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BPU Shares Some Tricks to Save on Your Energy Bill

BPU Shares Some Tricks to Save on Your Energy Bill

(KANSAS CITY, Kan.) — Energy conservation has two great results, it is good for the environment and can save you money on your electric utility bill. The Kansas City Board of Public Utilities (BPU) shares some tricks to save during these hot summer days.

Adjust your thermostat

The Department of Energy says homes should be kept at 78 degrees when home during the day, 82 degrees when sleeping and 85 degrees when out of the house for maximum savings. But if that sounds too high, adjust it in a different way: Turn your thermostat up 7 to 10 degrees from your normal setting for eight hours a day. This will save you up to 10% a year.


Everyone knows heat rises, so open them when it is hot inside, the hot air will vent out. But if you have double-hung windows, you can cool your house with an even more efficient trick.

Think of an airplane wing. When air passes over your house, open the bottom section of the windows on the upwind side of the house and the top section of the downwind side. The low pressure will suck the air through your house, making it cooler. How can you tell which side is upwind and which side is downwind? Pull out your weather app. It will tell you which way the wind is blowing for the entire day. Then you can use the compass app to tell you which windows face each way (if you don't already know).

When to run appliances

The washer, dryer, dishwasher, etc. are things that should be run at night. They heat up your house and make your A/C go into overdrive.

Lower water heater temperature

Water heating accounts for about 18% of the energy consumed in your home. Most manufacturers' factory settings are around 140 degrees. By adjusting your temperature down to 120 degrees, the Department of Energy estimates that you can save anywhere from $36 to $61 annually. In fact, for every 10 degrees lower, you can save 3 to 5% on your bill.

Phantom energy

Appliances that are plugged in but not turned on can still suck energy. They end up costing you an average of $100 a year. Electronics with a timer and LED displays like TVs, gaming consoles, the coffee maker, printer, etc. are especially bad. Turn them off to save money.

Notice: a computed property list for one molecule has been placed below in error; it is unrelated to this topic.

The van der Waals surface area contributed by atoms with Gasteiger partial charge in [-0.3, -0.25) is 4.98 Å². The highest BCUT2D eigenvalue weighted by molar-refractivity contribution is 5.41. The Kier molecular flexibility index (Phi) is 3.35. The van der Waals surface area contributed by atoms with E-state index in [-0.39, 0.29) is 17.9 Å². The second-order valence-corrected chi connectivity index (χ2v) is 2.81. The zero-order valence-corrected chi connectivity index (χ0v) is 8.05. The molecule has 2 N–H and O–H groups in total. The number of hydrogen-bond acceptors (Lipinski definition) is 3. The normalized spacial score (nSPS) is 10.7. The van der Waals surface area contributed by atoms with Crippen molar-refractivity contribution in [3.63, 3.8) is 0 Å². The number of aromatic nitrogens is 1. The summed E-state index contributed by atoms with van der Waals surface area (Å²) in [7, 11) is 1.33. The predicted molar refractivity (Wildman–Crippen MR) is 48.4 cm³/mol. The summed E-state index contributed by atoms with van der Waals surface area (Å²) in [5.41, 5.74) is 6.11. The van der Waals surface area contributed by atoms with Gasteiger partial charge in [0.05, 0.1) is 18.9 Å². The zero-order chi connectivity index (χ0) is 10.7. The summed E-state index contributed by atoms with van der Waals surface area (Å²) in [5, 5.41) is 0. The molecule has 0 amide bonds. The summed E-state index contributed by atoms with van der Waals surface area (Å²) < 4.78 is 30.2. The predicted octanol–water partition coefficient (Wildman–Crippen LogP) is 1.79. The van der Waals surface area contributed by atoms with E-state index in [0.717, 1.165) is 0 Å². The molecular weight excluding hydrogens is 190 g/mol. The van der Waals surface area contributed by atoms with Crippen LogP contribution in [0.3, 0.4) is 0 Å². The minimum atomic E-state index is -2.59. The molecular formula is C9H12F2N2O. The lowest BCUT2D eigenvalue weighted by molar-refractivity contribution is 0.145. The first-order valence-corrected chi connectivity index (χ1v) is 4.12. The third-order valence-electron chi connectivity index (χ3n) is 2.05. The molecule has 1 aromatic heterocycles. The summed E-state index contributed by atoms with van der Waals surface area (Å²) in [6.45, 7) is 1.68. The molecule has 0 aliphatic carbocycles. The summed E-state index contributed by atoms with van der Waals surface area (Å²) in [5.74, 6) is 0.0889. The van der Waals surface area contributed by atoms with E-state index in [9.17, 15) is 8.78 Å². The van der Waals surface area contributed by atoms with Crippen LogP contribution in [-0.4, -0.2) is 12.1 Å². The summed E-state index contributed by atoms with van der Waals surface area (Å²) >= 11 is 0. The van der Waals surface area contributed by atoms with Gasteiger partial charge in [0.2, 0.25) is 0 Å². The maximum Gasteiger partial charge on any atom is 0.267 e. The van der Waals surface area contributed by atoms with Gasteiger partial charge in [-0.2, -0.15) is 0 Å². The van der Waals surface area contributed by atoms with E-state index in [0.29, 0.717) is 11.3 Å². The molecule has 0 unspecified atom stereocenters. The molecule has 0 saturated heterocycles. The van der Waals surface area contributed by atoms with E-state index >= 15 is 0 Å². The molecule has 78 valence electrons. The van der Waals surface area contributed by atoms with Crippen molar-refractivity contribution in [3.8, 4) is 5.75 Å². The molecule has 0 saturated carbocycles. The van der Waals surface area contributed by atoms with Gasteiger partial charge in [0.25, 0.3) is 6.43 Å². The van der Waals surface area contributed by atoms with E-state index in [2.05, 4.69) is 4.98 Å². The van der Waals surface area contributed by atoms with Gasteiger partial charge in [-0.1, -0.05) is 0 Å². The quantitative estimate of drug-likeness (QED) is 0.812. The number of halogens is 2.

Bathroom and kitchen fans

Turn the bathroom fan and exhaust fan in your kitchen on to drag the hot air that rises and push it out of your home.

Dehumidifiers Dry air feels cooler than humid air, and your A/C will need to do less work if it's working alongside a good-quality dehumidifier. Dehumidifiers suck the moisture out of the summer air, making it much more comfortable, even at higher temperatures. To save on electricity costs, get a built-in unit that turns off when the humidity drops below a targeted level. If not a large one, a small one for your room is helpful.

Your fan is in the wrong place

Because fans keep air moving around, rather than cooling the air, it's best to set up your fans in windows or hallways so you can create a cross breeze that will draw in cooler air.

About BPU

BPU’s water department was originally created in 1909, and its electric utility was operational in 1912. The purpose of the utility, then and to this day, is to provide the highest quality electric and water services at the lowest possible cost. Today the publicly owned utility serves approximately 65,000 electric and 53,000 water customers, primarily in Wyandotte County, Kansas. The mission of the utility and its employees is “to focus on the needs of our customers, to improve the quality of life in our community while promoting safe, reliable and sustainable utilities.” BPU’s Web site is www.bpu.com.



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